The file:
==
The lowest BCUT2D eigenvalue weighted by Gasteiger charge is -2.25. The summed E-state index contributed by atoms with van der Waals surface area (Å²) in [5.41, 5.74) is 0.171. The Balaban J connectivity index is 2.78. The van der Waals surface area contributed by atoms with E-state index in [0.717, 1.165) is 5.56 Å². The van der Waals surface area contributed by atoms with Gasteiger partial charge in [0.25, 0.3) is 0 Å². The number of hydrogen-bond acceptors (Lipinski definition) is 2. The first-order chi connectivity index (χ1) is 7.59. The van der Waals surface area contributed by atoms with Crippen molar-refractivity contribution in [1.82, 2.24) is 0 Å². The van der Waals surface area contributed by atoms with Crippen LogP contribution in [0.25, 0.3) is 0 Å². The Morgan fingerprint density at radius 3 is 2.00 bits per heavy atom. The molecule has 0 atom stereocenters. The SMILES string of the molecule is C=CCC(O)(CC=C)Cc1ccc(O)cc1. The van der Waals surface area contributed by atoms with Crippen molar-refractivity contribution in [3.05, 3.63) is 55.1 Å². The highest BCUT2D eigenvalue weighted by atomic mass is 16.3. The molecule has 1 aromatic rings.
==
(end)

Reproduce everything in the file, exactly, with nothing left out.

The lowest BCUT2D eigenvalue weighted by Gasteiger charge is -2.25. The summed E-state index contributed by atoms with van der Waals surface area (Å²) in [5.41, 5.74) is 0.171. The Balaban J connectivity index is 2.78. The van der Waals surface area contributed by atoms with E-state index in [0.717, 1.165) is 5.56 Å². The van der Waals surface area contributed by atoms with Gasteiger partial charge in [0.25, 0.3) is 0 Å². The number of hydrogen-bond acceptors (Lipinski definition) is 2. The first-order chi connectivity index (χ1) is 7.59. The van der Waals surface area contributed by atoms with Crippen molar-refractivity contribution in [1.82, 2.24) is 0 Å². The van der Waals surface area contributed by atoms with Crippen LogP contribution in [0.25, 0.3) is 0 Å². The Morgan fingerprint density at radius 3 is 2.00 bits per heavy atom. The molecule has 0 atom stereocenters. The SMILES string of the molecule is C=CCC(O)(CC=C)Cc1ccc(O)cc1. The van der Waals surface area contributed by atoms with Crippen molar-refractivity contribution in [3.05, 3.63) is 55.1 Å². The highest BCUT2D eigenvalue weighted by atomic mass is 16.3. The molecule has 1 aromatic rings.